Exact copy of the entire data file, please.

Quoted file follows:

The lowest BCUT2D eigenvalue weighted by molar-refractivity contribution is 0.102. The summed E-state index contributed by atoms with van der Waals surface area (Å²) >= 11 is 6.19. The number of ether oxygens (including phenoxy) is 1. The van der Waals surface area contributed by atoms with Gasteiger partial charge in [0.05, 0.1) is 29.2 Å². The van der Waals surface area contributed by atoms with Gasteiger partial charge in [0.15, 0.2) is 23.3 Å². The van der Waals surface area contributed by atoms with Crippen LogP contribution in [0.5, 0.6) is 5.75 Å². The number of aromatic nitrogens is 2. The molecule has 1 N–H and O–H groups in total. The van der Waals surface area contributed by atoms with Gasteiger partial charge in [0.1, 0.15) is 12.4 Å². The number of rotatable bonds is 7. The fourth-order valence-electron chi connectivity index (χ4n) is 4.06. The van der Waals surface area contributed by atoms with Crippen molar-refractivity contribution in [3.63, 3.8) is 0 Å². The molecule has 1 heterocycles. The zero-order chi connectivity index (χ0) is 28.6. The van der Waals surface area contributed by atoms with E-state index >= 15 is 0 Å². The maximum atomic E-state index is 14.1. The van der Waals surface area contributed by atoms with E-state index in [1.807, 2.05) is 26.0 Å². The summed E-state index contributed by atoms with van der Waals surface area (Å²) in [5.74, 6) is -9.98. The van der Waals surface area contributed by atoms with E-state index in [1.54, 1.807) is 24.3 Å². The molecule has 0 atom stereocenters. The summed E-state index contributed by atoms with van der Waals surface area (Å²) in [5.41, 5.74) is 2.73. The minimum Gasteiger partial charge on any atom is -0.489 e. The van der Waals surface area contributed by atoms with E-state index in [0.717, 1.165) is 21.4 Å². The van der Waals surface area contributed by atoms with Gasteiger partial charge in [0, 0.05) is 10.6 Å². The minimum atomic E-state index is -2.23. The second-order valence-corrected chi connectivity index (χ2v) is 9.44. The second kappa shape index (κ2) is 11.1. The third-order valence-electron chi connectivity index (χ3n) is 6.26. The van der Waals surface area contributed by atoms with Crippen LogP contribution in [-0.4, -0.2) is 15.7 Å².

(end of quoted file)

The lowest BCUT2D eigenvalue weighted by molar-refractivity contribution is 0.102. The summed E-state index contributed by atoms with van der Waals surface area (Å²) >= 11 is 6.19. The number of ether oxygens (including phenoxy) is 1. The van der Waals surface area contributed by atoms with Gasteiger partial charge in [0.05, 0.1) is 29.2 Å². The van der Waals surface area contributed by atoms with Gasteiger partial charge in [0.15, 0.2) is 23.3 Å². The van der Waals surface area contributed by atoms with Crippen LogP contribution in [0.5, 0.6) is 5.75 Å². The number of aromatic nitrogens is 2. The molecule has 1 N–H and O–H groups in total. The van der Waals surface area contributed by atoms with Gasteiger partial charge in [0.1, 0.15) is 12.4 Å². The number of rotatable bonds is 7. The fourth-order valence-electron chi connectivity index (χ4n) is 4.06. The van der Waals surface area contributed by atoms with Crippen molar-refractivity contribution in [3.63, 3.8) is 0 Å². The molecule has 1 heterocycles. The zero-order chi connectivity index (χ0) is 28.6. The van der Waals surface area contributed by atoms with E-state index >= 15 is 0 Å². The maximum atomic E-state index is 14.1. The van der Waals surface area contributed by atoms with E-state index in [1.807, 2.05) is 26.0 Å². The summed E-state index contributed by atoms with van der Waals surface area (Å²) in [5.74, 6) is -9.98. The van der Waals surface area contributed by atoms with E-state index in [1.54, 1.807) is 24.3 Å². The molecule has 0 atom stereocenters. The summed E-state index contributed by atoms with van der Waals surface area (Å²) in [5.41, 5.74) is 2.73. The minimum Gasteiger partial charge on any atom is -0.489 e. The van der Waals surface area contributed by atoms with E-state index in [0.717, 1.165) is 21.4 Å². The van der Waals surface area contributed by atoms with Gasteiger partial charge in [0, 0.05) is 10.6 Å². The minimum atomic E-state index is -2.23. The second-order valence-corrected chi connectivity index (χ2v) is 9.44. The second kappa shape index (κ2) is 11.1. The third-order valence-electron chi connectivity index (χ3n) is 6.26. The van der Waals surface area contributed by atoms with Crippen LogP contribution in [-0.4, -0.2) is 15.7 Å².